The people of Hong Kong value highly the right to travel. The Minister said that he is hopeful that the no-visa arrangement which applies to holders of BDTC passports from Hong Kong will be extended to BN(O) passports. The Government could be a bit more positive and forthright. I urge the Minister to ask his Foreign Office colleagues to bring more pressure to bear on other Governments. It is not enough merely to say that it seems all right and that they hope that other Governments will take the passport.

The Minister will have seen the letter from Lydia Dunn, the senior Unofficial Member who, on this subject, says: Measures should be introduced to allow unobstructed and untroubled entry into the United Kingdom by bona fide travellers from Hong Kong". I understand the Minister's technical point. The method suggested in the letter might not be the most appropriate, but I wish that the Minister could be more forthright about Hong Kong people travelling to Britain and to third countries with BN(O) passports. After all, the BN(O) passport is being introduced later this year so that foreign Governments can get used to it. Unless the British Government give a bit more weight to their value, however, there is a danger that people in Hong Kong will exercise their choice of sticking with BDTC passports until the last minute in 1997. If we are to have more sense, the Government must be more forthright and committed.

The Minister will also be aware that there is in Hong Kong a considerable element of distrust in Britain, especially since the passage of the British Nationality Act 1981. I have referred to the hassles experienced by people from Hong Kong when seeking entry to Britain.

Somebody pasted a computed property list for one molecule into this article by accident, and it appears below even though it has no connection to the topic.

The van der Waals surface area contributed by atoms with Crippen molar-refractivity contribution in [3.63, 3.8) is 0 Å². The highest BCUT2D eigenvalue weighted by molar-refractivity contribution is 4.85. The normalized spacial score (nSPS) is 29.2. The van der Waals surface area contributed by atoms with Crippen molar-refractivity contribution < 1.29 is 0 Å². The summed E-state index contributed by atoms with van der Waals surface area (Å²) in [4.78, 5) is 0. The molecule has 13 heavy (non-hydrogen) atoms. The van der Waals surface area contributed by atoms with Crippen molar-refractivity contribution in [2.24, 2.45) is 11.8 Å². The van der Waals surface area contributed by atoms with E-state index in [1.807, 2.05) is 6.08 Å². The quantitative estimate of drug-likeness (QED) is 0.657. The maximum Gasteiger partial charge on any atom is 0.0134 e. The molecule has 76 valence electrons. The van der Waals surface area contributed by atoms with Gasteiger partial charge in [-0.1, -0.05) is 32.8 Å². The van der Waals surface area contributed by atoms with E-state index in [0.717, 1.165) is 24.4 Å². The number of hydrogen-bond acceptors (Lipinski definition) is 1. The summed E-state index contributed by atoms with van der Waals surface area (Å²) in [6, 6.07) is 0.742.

Mr. Hugh Dykes (Harrow, East)

I also apologise for not being here at the beginning of the debate. The hon. Gentleman said that members of staff at the Hong Kong Government office in London had encountered difficulties at Heathrow and Gatwick. That is a serious and disturbing charge. I am not criticising him for making it, but perhaps he could substantiate it. No doubt the Government would wish to be helpful, as it would be inconceivable and awful if bona fide members of the staff of the Hong Kong Government had difficulties coming and going.

Mr. Dubs

I take the hon. Gentleman's point. Many of the things that happen at Heathrow and Gatwick airports are inconceivable and awful. As for the Hong Kong Government office, I base what I say on a conversation with the London office of the Hong Kong Government when I was told that even its staff had had difficulties at airports. I am not saying that these people were turned away; rather that they were subjected to hassle. I believe that "hassle" is the most appropriate word. The Hong Kong Government office in London may wish to make representations about that, following the intervention by the hon. Member for Harrow, East (Mr. Dykes). The main point is that the Minister has been made aware of what has happened and of the anxiety about that matter.